19 games into the season, and the Royals have pulled off a surprising stretch of winning baseball. Fans have found themselves walking a tightrope between excitement and skepticism, with the memory of 2009’s 18-11 start and ensuing collapse still fresh. Personally, I will never complain about wins, and the 2011 Royals have been a blast so far, but my hopes for the remainder of the season remain tempered with a healthy dose of wait-and-see.
The Royals, now at 12-7, will have their first winning record after 20 games since 2003, and only the second since 1989. How much of a team’s true talent level is revealed after 20 games? Looking back at the Royals past, the answer could be “more than I expected.” In a surprising number of years, the team’s winning percentage after 20 games has been fairly similar to their final tally. Only once has a Royals team had a winning record after 20 contests but finished the season with a losing mark (1983). (If you are wondering where that 2009 team is, they just missed the cut by being .500 after 20 games.) And only five teams have dug themselves out of a losing 20 game start to finish above .500 (’84, ’87, ’91, ’93, ’94). That means 86% of Royals teams (36/42) have finished above or below .500 when having a similar winning or losing record after 20 games.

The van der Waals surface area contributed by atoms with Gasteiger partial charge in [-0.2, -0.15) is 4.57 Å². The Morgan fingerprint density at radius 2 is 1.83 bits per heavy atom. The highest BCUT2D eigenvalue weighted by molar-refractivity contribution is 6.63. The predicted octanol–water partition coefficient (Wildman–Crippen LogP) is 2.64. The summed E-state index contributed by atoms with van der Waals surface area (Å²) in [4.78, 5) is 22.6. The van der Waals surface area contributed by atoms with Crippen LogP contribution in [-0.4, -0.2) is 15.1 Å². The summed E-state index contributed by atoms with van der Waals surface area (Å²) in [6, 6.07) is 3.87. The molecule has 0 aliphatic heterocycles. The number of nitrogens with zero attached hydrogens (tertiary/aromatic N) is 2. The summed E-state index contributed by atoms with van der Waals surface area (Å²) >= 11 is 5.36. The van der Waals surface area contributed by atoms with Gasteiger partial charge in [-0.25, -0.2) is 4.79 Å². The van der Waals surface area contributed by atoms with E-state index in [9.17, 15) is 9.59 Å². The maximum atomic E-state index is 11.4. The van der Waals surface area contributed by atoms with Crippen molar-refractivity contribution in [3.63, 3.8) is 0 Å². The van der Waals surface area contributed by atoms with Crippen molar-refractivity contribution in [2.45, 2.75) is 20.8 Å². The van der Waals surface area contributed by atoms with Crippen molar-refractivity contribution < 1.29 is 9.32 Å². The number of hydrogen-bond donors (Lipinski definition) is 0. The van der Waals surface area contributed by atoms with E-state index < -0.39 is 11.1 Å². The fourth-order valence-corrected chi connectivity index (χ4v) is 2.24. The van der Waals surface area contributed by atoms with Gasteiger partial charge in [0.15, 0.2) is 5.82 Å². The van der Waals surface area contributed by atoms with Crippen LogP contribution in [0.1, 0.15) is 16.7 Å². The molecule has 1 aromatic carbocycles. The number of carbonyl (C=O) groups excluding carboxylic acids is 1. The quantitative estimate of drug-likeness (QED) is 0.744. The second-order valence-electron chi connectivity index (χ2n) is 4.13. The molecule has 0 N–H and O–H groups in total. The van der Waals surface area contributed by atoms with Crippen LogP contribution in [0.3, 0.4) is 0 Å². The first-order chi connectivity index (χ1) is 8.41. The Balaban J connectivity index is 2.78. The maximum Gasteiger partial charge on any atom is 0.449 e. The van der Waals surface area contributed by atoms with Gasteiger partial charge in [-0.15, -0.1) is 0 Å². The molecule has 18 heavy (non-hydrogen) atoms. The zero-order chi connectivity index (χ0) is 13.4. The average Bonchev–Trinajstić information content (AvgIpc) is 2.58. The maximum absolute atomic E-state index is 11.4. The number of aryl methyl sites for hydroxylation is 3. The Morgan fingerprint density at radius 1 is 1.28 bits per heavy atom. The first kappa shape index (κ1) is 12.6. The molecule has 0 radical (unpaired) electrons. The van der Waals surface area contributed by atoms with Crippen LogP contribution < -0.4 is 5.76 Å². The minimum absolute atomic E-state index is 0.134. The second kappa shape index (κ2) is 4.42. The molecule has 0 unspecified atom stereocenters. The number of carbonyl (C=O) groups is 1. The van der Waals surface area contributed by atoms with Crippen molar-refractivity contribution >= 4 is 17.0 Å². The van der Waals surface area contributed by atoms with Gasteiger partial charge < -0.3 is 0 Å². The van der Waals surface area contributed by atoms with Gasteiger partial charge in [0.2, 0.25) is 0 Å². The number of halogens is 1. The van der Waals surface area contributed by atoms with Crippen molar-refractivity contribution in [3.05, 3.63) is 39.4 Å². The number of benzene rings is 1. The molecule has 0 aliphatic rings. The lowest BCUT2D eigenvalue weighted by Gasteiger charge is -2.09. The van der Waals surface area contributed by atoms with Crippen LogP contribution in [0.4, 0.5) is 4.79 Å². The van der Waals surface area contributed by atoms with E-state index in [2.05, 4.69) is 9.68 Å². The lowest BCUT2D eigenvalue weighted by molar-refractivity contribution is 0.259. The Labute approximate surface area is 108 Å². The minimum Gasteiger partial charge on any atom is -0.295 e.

Getting a little more technical, the statistical correlation between the winning percentage after the first 20 games and at the end of the season for Royals teams is .42 (0 meaning no correlation, 1 meaning perfect correlation). So obviously there is still a lot of wiggle room after 20 games. But to a larger degree than I expected, teams that are winners after 20 games tend to be winners at the end of the season, and teams that are losers after 20 games tend to be losers after 162. Let’s hope that holds true this year.
Best 20 Game Start: 16-4 in 2003; Final record: 83-79
The surprise to me in this exercise has been how few fluky starts the Royals have had, but of course there have been a few. Clearly, this was one, but fluky or not, it did lead to a fun summer of contention and the only winning Royals season in the last two million years.
Worst 20 Game Start: 3-17 in 1992; Final record: 72-90
A flukily bad start, but in the broader sense, correctly reflective of an actually bad team.
Limiting this exercise to Royals history may skew things a little. Because their history is generally drastically split between very good years and very bad years, perhaps it should not be surprising that Royals teams usually are showing their colors after 20 games. Looking at the more varied pool of all 2010 teams, seven squads flipped from above or below .500 after 20 games to the opposite at the end of the season, meaning 77% of teams finished on the same side of the .500 line. In 2009, eight teams flopped between winners/losers after 20 and 162 games (73% stayed the same).
We are moving out of the embryonic stage of the season, with win-loss records compiling to the point where teams will be trying to build on a good start or dig out of a bad one from here on out. Whatever the rest of the year may hold, it is nice for the Royals to be in a position of strength after 20 games for a change.